Today at the PayPal Developers conference Ashish Jain, my friend and colleague and PayPal’s point man on all things identity, talked about PayPal vision of identity and PayPal Identity Service in his presentation titled, not surprisingly, “PayPal Identity Services”.
If you are involved in the world of internet, as a developer or even an observer, or if you have attended any web related conference in the past 12-18 month (including our own DevCon) you must be familiar with the core identity problem: users have too many accounts, too many password, too often they forget them, it is too easy to phish passwords and too expensive for companies to support users who either forgot their passwords or have had their account taken over …. Ashish talked about it in his presentation (as it is mandatory for these presentations, including mine, to recount the carnage first).
You may have guessed the next step, PayPal, among many others, offers to be an Identity Provider (IDP). Your one and only account you ever need (at least for whenever you want to shop on the Internet).
You may think, so what? There are so many other identity providers (most notably Facebook) … but (as Lee Corso of ESPN says) “not so fast my friend”, there is actually a difference in this game of being identity provider between PayPal and everyone else, what Ashish, modestly, calls “Qualified Data” (interestingly the second bullet point in his slide – why not the first? I have to ask him).
See, as it turns out providing identity (as in what an IDP does) it is not that hard, pick a protocol (OpenID, OAuth, SAML …) and transfer identity data (unique identifier, name, email, phone number etc.) from the IDP to Relying Party (RP). You can do that in few hours (literally), what turns out to be hard (and expensive and complex), is providing “High Quality” identity, as in identity data the someone actually validates and make sure they are accurate and up to date and actually owned by the person who claims s/he owns it. This is what Ashish means by “Qualified Data”. Now if you are a merchant, which identity you rather rely on? An identity from a site that simply takes users claims (about what her name is, where she lives etc.) and toss it over to you or from PayPal where this set of data is verified and maintained and by the way you know that there is a valid financial/payment instrument attached to it?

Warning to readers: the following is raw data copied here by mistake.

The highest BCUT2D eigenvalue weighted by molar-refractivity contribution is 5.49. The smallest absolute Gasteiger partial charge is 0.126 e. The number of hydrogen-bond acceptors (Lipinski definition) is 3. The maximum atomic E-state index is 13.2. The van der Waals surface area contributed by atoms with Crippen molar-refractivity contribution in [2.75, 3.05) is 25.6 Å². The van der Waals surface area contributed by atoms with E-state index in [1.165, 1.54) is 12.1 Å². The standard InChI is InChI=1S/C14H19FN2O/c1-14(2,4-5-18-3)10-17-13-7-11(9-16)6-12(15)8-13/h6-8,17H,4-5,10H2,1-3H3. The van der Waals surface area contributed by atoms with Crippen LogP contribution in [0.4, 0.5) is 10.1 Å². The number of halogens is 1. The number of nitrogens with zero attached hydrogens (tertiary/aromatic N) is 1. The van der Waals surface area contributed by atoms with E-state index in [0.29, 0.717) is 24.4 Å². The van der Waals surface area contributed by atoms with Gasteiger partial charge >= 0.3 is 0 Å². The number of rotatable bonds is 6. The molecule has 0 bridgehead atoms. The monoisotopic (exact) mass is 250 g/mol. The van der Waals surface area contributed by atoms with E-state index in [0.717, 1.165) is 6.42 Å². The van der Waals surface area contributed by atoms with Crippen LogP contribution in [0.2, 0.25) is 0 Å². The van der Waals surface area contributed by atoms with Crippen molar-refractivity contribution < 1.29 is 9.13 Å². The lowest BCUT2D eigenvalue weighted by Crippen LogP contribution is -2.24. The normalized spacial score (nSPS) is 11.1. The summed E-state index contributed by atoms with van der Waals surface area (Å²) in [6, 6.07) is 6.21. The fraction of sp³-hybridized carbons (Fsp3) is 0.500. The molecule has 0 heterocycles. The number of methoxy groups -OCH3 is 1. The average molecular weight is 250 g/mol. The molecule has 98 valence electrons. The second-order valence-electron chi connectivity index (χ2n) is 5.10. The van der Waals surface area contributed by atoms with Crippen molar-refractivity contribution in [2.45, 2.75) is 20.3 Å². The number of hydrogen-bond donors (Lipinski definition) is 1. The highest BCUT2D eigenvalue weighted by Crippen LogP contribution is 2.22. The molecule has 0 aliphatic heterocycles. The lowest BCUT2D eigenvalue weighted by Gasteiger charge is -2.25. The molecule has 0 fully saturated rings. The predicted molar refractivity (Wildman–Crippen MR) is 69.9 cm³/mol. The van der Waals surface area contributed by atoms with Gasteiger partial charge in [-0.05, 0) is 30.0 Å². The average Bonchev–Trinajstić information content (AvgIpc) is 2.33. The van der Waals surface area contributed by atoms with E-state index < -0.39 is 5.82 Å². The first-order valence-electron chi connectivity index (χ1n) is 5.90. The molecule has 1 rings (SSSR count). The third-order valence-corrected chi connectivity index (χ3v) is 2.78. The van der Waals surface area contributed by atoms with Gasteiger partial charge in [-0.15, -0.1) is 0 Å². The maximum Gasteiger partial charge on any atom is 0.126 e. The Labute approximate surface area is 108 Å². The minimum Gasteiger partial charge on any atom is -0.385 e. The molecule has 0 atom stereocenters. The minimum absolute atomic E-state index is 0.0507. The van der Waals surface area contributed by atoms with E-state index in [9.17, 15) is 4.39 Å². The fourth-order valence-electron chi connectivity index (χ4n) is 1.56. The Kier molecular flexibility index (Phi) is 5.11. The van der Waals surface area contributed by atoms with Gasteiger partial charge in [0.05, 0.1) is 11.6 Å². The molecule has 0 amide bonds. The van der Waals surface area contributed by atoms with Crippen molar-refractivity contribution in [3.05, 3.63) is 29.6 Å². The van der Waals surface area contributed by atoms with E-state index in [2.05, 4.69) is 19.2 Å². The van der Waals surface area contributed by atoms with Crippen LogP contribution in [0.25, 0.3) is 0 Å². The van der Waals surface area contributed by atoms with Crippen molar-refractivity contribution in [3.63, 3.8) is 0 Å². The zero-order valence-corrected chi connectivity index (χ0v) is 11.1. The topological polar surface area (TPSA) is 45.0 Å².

Too often people responsible for building an identity provider argue endlessly about merits of protocols, compare OpenID to OAuth and talk about how complex SAML is. In the process they miss the much bigger point: what matters is the quality of identity provided not the means by which it is provided.
This is what make PayPal identity (regardless of whether they use OpenID or OAuth or anything else) potentially the most interesting and useful identity in my view.
Ashish also shows a demo where PayPal OpenID service is wrap by Gigya API. Gigya is an aggregator of identity provider, instead of learning multiple APIs from different IDPs, developers simply deal with Gigya API. It is an interesting concept. Check them out here.
It would be interesting to see how far PayPal push their Identity Service (both in terms of end user adoption and merchant adoption) and whether or not they offer different classes of identity (based on data quality) and respective financial assurance levels.